Report: GE chief slams China, Obama

The Financial Times says Immelt worries about Chinese protectionism and Obama's anti-business mentality. GE says he was misquoted. You decide.

By Charley Blaine Jul 2, 2010 2:18PM
General Electric (GE) CEO Jeffrey Immelt launched a rare broadside against the Chinese government, which he accused of being increasingly hostile to foreign multinationals.

He warned, the Financial Times said, that the world’s largest manufacturing company was exploring better prospects elsewhere in resource-rich countries, which did not want to be "colonized" by Chinese investors.
"I really worry about China," Immelt told an audience of top Italian executives in Rome, accusing the Chinese government of becoming increasingly protectionist. "I am not sure that in the end they want any of us to win, or any of us to be successful."

Immelt also had harsh words for President Obama, the newspaper said. Immelt lamented what he called a "terrible" national mood and expressed concern that overregulation in response to the global financial crisis would dampen a "tepid" U.S. economic recovery.

Business does not like the U.S. president, and the president does not like business, he said, making a point of praising Angela Merkel, Germany's chancellor, for her defense of German industry.

"People are in a really bad mood" in the U.S., Immelt said. "We are a pathetic exporter. . . . We have to become an industrial powerhouse again, but you don't do this when government and entrepreneurs are not in sync."General Electric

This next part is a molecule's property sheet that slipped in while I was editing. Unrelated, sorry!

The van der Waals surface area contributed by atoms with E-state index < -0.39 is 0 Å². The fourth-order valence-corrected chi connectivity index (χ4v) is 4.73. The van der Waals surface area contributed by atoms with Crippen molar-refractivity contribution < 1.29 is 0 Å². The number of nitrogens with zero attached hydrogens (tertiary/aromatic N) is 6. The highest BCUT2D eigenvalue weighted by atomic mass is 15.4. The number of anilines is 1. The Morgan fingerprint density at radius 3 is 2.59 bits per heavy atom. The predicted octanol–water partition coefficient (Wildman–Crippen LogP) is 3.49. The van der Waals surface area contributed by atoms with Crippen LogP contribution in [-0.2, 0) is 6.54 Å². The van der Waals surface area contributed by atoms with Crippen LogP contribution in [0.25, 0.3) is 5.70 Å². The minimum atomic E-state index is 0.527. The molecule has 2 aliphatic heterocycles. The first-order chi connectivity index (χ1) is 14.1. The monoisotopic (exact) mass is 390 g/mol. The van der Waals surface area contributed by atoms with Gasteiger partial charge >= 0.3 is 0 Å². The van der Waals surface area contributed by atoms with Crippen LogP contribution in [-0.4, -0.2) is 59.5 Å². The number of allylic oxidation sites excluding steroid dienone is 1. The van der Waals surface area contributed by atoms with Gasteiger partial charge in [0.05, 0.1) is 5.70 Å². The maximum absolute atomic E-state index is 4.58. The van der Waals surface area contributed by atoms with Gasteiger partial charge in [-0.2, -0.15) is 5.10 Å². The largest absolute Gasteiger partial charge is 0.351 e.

News reports of the speech were circulated widely and forced GE to put out a statement arguing that Immelt's statement had been taken out of context. Moreover, the company argued, the story was inaccurate.

Immelt's comments, the statement said, made at a private dinner, "focused on the relationship between business and government in general and did not single out President Obama." The statement also said Immelt discussed the attractiveness and importance of China as a market for GE.

GE was down 2.1% to $13.83 this afternoon. The Dow component's shares fell 11.8% in June and are off 6.7% this year.
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